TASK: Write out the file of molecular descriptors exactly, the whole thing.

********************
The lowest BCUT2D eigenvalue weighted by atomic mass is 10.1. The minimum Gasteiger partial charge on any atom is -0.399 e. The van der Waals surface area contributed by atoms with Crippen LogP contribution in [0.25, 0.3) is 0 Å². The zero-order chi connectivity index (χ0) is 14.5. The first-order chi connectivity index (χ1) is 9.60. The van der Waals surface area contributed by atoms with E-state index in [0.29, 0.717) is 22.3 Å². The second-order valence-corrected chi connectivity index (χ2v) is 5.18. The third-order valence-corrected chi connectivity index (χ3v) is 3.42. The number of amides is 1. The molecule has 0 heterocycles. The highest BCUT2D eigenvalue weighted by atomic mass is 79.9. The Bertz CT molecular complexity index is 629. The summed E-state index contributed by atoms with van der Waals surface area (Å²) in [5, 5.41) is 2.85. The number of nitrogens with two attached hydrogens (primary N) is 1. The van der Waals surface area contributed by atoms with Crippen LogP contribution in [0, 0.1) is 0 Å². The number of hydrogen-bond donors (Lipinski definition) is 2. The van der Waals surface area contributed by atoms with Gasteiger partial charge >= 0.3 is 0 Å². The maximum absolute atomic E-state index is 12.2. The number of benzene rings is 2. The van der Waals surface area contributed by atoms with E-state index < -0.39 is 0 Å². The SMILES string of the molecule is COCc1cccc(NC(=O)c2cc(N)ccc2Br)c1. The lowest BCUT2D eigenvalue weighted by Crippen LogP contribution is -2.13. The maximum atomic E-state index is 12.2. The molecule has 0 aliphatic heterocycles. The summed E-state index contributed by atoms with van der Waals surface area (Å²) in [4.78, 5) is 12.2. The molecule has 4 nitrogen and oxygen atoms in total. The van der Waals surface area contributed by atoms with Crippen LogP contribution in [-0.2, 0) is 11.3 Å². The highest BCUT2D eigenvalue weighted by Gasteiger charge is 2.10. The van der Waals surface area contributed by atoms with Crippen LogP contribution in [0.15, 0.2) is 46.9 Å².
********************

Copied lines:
The lowest BCUT2D eigenvalue weighted by atomic mass is 10.1. The minimum Gasteiger partial charge on any atom is -0.399 e. The van der Waals surface area contributed by atoms with Crippen LogP contribution in [0.25, 0.3) is 0 Å². The zero-order chi connectivity index (χ0) is 14.5. The first-order chi connectivity index (χ1) is 9.60. The van der Waals surface area contributed by atoms with E-state index in [0.29, 0.717) is 22.3 Å². The second-order valence-corrected chi connectivity index (χ2v) is 5.18. The third-order valence-corrected chi connectivity index (χ3v) is 3.42. The number of amides is 1. The molecule has 0 heterocycles. The highest BCUT2D eigenvalue weighted by atomic mass is 79.9. The Bertz CT molecular complexity index is 629. The summed E-state index contributed by atoms with van der Waals surface area (Å²) in [5, 5.41) is 2.85. The number of nitrogens with two attached hydrogens (primary N) is 1. The van der Waals surface area contributed by atoms with Crippen LogP contribution in [0, 0.1) is 0 Å². The number of hydrogen-bond donors (Lipinski definition) is 2. The van der Waals surface area contributed by atoms with Gasteiger partial charge >= 0.3 is 0 Å². The maximum absolute atomic E-state index is 12.2. The number of benzene rings is 2. The van der Waals surface area contributed by atoms with E-state index < -0.39 is 0 Å². The SMILES string of the molecule is COCc1cccc(NC(=O)c2cc(N)ccc2Br)c1. The lowest BCUT2D eigenvalue weighted by Crippen LogP contribution is -2.13. The maximum atomic E-state index is 12.2. The molecule has 0 aliphatic heterocycles. The summed E-state index contributed by atoms with van der Waals surface area (Å²) in [4.78, 5) is 12.2. The molecule has 4 nitrogen and oxygen atoms in total. The van der Waals surface area contributed by atoms with Crippen LogP contribution in [-0.2, 0) is 11.3 Å². The highest BCUT2D eigenvalue weighted by Gasteiger charge is 2.10. The van der Waals surface area contributed by atoms with Crippen LogP contribution in [0.15, 0.2) is 46.9 Å².